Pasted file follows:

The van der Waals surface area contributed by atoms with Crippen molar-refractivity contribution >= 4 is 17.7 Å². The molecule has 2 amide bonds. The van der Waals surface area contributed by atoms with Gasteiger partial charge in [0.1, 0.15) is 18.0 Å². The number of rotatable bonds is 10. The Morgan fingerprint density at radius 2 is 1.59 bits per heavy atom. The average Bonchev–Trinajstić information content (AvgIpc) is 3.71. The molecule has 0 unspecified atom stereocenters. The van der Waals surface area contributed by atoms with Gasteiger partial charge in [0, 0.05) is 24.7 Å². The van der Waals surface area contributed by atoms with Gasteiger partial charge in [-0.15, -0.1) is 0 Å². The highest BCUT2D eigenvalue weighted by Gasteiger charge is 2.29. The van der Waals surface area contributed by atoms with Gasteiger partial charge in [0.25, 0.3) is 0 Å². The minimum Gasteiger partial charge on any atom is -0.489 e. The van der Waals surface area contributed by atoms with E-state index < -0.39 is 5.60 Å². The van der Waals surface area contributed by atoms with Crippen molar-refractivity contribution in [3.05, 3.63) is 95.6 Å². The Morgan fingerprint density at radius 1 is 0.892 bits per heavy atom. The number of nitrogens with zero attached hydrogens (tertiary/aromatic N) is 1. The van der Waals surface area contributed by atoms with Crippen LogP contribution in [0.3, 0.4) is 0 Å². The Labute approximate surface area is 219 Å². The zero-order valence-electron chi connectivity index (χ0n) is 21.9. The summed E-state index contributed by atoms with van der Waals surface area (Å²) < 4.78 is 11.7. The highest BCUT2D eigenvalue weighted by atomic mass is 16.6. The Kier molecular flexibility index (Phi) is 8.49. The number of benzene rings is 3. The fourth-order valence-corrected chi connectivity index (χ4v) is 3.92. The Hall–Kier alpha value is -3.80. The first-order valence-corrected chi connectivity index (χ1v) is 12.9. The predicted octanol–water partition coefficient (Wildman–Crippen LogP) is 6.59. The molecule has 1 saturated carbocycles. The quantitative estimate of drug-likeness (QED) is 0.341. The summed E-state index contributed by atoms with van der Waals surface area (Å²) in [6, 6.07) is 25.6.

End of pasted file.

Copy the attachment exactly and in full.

The van der Waals surface area contributed by atoms with Crippen molar-refractivity contribution >= 4 is 17.7 Å². The molecule has 2 amide bonds. The van der Waals surface area contributed by atoms with Gasteiger partial charge in [0.1, 0.15) is 18.0 Å². The number of rotatable bonds is 10. The Morgan fingerprint density at radius 2 is 1.59 bits per heavy atom. The average Bonchev–Trinajstić information content (AvgIpc) is 3.71. The molecule has 0 unspecified atom stereocenters. The van der Waals surface area contributed by atoms with Gasteiger partial charge in [0, 0.05) is 24.7 Å². The van der Waals surface area contributed by atoms with Gasteiger partial charge in [-0.15, -0.1) is 0 Å². The highest BCUT2D eigenvalue weighted by Gasteiger charge is 2.29. The van der Waals surface area contributed by atoms with Gasteiger partial charge in [0.25, 0.3) is 0 Å². The minimum Gasteiger partial charge on any atom is -0.489 e. The van der Waals surface area contributed by atoms with E-state index < -0.39 is 5.60 Å². The van der Waals surface area contributed by atoms with Crippen molar-refractivity contribution in [3.05, 3.63) is 95.6 Å². The Morgan fingerprint density at radius 1 is 0.892 bits per heavy atom. The number of nitrogens with zero attached hydrogens (tertiary/aromatic N) is 1. The van der Waals surface area contributed by atoms with Crippen LogP contribution in [0.3, 0.4) is 0 Å². The Labute approximate surface area is 219 Å². The zero-order valence-electron chi connectivity index (χ0n) is 21.9. The summed E-state index contributed by atoms with van der Waals surface area (Å²) < 4.78 is 11.7. The highest BCUT2D eigenvalue weighted by atomic mass is 16.6. The Kier molecular flexibility index (Phi) is 8.49. The number of benzene rings is 3. The fourth-order valence-corrected chi connectivity index (χ4v) is 3.92. The Hall–Kier alpha value is -3.80. The first-order valence-corrected chi connectivity index (χ1v) is 12.9. The predicted octanol–water partition coefficient (Wildman–Crippen LogP) is 6.59. The molecule has 1 saturated carbocycles. The quantitative estimate of drug-likeness (QED) is 0.341. The summed E-state index contributed by atoms with van der Waals surface area (Å²) in [6, 6.07) is 25.6.